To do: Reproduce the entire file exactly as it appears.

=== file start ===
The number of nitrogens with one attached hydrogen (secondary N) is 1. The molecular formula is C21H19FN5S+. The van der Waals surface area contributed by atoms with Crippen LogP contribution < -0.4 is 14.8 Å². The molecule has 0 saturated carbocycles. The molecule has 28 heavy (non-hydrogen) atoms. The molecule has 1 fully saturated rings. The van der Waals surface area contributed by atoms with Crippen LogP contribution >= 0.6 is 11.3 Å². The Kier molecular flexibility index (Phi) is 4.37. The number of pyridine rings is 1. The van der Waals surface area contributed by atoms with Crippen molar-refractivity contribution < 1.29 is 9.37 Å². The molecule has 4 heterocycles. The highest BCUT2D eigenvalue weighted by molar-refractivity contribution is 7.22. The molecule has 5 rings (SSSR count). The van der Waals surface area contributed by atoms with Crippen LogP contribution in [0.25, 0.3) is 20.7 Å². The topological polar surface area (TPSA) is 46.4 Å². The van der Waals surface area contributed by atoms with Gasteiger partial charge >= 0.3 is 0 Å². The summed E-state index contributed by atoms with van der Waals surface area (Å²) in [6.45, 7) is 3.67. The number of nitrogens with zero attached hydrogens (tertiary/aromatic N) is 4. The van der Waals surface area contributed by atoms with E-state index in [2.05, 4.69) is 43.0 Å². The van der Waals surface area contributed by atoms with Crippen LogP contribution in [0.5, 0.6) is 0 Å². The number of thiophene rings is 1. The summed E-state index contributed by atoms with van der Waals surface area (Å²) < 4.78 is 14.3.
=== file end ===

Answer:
The number of nitrogens with one attached hydrogen (secondary N) is 1. The molecular formula is C21H19FN5S+. The van der Waals surface area contributed by atoms with Crippen LogP contribution < -0.4 is 14.8 Å². The molecule has 0 saturated carbocycles. The molecule has 28 heavy (non-hydrogen) atoms. The molecule has 1 fully saturated rings. The van der Waals surface area contributed by atoms with Crippen LogP contribution >= 0.6 is 11.3 Å². The Kier molecular flexibility index (Phi) is 4.37. The number of pyridine rings is 1. The van der Waals surface area contributed by atoms with Crippen molar-refractivity contribution < 1.29 is 9.37 Å². The molecule has 4 heterocycles. The highest BCUT2D eigenvalue weighted by molar-refractivity contribution is 7.22. The molecule has 5 rings (SSSR count). The van der Waals surface area contributed by atoms with Crippen LogP contribution in [0.25, 0.3) is 20.7 Å². The topological polar surface area (TPSA) is 46.4 Å². The van der Waals surface area contributed by atoms with Gasteiger partial charge >= 0.3 is 0 Å². The summed E-state index contributed by atoms with van der Waals surface area (Å²) in [6.45, 7) is 3.67. The number of nitrogens with zero attached hydrogens (tertiary/aromatic N) is 4. The van der Waals surface area contributed by atoms with E-state index in [2.05, 4.69) is 43.0 Å². The van der Waals surface area contributed by atoms with Crippen LogP contribution in [0.5, 0.6) is 0 Å². The number of thiophene rings is 1. The summed E-state index contributed by atoms with van der Waals surface area (Å²) < 4.78 is 14.3.